The Quality of Light

“Of all the facts I daily live with there’s none more comforting than this; If I have two rooms, one dark, the other light, and I open the door between them, the dark room becomes lighter without the light one becoming darker. I know this is no headline, but it is a marvelous foot note; and comforts me in that.” ― Gerhard Frost

Probably there’s some scientific explanation for why light affects darkness, but not vice-versa. These kinds of questions intrigue me, so I guess it’s no wonder they furrow my characters’ brows, as well.

Why doesn’t darkness “move into” light when we open a door or when a light shines outside our windows? Instead, brightness penetrates into the formerly dark area.

In my last novel, Kate, Domingo, and the wily priest who accompanies them on some of their clandestine missions ponder such concepts. Why didn’t one of the assassination attempts on Hitler’s life succeed? How could such evil run rampant over Europe?

If you enjoyed With Each New Dawn and A Purpose True, you’d most likely appreciate the story I’m working on right now, too. Stan, an all-American guy-type, considers philosophical questions in the mountains of Bataan, where he and a captain escape to carry on guerrilla warfare instead of succumbing to captivity in a Japanese POW camp.

Add to this the captain’s literary mind bursting with quotes, and his penchant for employing them in everyday conversation…plus his bouts of malaria and dengue fever. Needless to say, Stan has his hands full.

As usual, I keep thinking this novel must be nearly finished…and that day will come. Meanwhile, Easter’s not a bad time to consider the effect of light on darkness, and the failure of darkness to squelch light.

Have a meaningful holiday.

 

Maybe We Aren’t in Charge…

Another wonderful photo from my husband’s collection – see this mama cardinal’s bright red beak through the peephole? This image speaks to recent events in our lives.  (See the previous blog’s great pictures.)

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She seems as patient and determined as can be, awaiting her hatchlings’ births.

 

The next shot shows  her from above, in our cold Northern Iowa rain. At first, he thought the white dots were actual specks on her back. IMG_3780But they’re raindrops a-sparkle.

Rain or shine, cold or bitter, nasty winter wind, she’s faithful, with no idea when these chicks will burst forth from their shells.

After a wild night last night, I can relate! My first women’s fiction historical novel in a series of three was scheduled to release on June 6, D-Day. I thought the date fitting, since the theme is one woman’s personal growth and victory over fear in the violent backdrop of World War II.

Well, what do I know? The book seems to have a life of its own, because last night it went live, regardless of our posted schedule. I’ve almost gotten over the shock, but still wonder why, since I had readers/reviewers lined up to post on release day–I was doing everything RIGHT to make this book release a success. (Just like my heroine, Addie does everything possible to please her controlling husband.)

Which takes us back to our title–maybe I’m not in charge. Maybe God pried my tight little fingers away from this story and has things in mind for it I’d never have dreamed of. Whatever the case, Addie is now out there in the world–sometimes cold and cruel.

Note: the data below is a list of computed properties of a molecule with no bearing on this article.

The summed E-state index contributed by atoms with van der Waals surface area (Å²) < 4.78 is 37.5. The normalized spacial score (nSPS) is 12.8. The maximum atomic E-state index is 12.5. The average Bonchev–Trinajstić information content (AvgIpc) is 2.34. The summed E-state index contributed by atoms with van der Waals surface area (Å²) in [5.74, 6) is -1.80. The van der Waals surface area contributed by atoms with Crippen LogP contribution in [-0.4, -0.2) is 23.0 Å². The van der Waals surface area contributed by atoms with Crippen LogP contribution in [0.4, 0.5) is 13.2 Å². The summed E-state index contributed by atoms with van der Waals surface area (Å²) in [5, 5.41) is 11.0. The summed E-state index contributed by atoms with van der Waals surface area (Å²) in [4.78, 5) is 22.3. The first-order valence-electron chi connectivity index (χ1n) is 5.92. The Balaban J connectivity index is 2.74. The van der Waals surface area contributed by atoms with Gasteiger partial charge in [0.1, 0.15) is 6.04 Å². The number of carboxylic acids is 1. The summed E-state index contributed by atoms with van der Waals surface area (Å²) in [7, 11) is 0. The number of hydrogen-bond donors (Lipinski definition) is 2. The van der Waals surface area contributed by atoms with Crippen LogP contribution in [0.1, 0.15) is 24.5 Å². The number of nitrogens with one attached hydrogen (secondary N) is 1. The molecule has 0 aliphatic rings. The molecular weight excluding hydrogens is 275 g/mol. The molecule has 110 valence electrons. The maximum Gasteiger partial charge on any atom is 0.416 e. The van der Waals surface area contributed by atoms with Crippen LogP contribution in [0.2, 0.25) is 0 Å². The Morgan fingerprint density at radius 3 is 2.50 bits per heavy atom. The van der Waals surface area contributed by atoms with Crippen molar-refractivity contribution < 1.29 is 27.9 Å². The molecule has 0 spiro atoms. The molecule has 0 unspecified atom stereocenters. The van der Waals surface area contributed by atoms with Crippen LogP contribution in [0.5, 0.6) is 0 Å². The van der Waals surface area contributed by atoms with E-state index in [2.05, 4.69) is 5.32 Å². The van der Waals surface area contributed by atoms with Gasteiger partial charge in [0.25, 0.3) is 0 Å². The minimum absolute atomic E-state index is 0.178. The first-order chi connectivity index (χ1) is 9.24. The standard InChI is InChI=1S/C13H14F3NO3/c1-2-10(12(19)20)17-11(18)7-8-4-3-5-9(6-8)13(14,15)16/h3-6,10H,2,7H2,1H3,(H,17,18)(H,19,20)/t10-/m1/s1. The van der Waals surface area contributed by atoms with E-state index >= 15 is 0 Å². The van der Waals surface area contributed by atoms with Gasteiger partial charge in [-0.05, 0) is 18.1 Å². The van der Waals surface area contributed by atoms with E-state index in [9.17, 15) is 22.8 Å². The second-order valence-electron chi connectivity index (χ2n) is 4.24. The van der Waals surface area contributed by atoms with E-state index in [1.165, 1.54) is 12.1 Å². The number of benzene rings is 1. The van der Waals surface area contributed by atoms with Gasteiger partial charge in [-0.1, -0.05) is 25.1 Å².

Dear readers, I hope you love her! Here’s the book blurb:

Pearl Harbor attacked! The United States is at war.

But Addie fights her own battles on the Iowa home front. Her controlling husband Harold vents his rage on her when his father’s stoke prevents him from joining the military. He degrades Addie, ridicules her productive victory garden, and even labels her childlessness as God’s punishment.

When he manipulates his way into a military unit bound for Normandy, Addie learns that her best friend Kate’s pilot husband has died on a mission, leaving her stranded in London in desperate straits.

Will Addie be able to help Kate, and find courage to trust God with her future?

Here’s the Amazon.com purchase link: http://amzn.to/1VFEoYh

Ill-fitting, or fit for our work?

Every summer, I take some of my plants outdoors. In early March, I noticed something else growing out of one of those pots, a totally “other” plant. But something told me to let it grow, and it’s since flourished in the sunshine of our south dining room windows. Kind of hard to pull up a specimen that wants to grow so badly.

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Yes, it’s an oak tree in a jade world.

But it doesn’t belong, right? Well, years ago, I felt like I didn’t, either. Since I’m kind of a gregarious personality type, it really didn’t bother me too much, but every once in a while, I’d sense that outsider feeling. Since we’ve moved quite a few times, I usually attributed the situation to being new.

Then I read The Cloister Walk  by Kathleen Norris. It’s one of those books I’ve read more than once, but the first time through, this author encouraged me SO much by helping me understand myself better. I don’t have the exact quote, but it went something like, “As writers, our job is to record/report what we see. That means we often stand outside an event, a circumstance, or a place and look in. Then we report on what we see.”

Wow – a puzzle piece slipped into place. Today I met a bunch of Iowa writers at the Ankeny Book Fair. Spending time with them heartened me, as our far-north locale doesn’t produce tons of writer-types. And we are a type!

So I’d like to say thank you to Joy King, who planned the fair and also to the many writers there who encouraged me today. Hope to see you again somewhere in Iowa!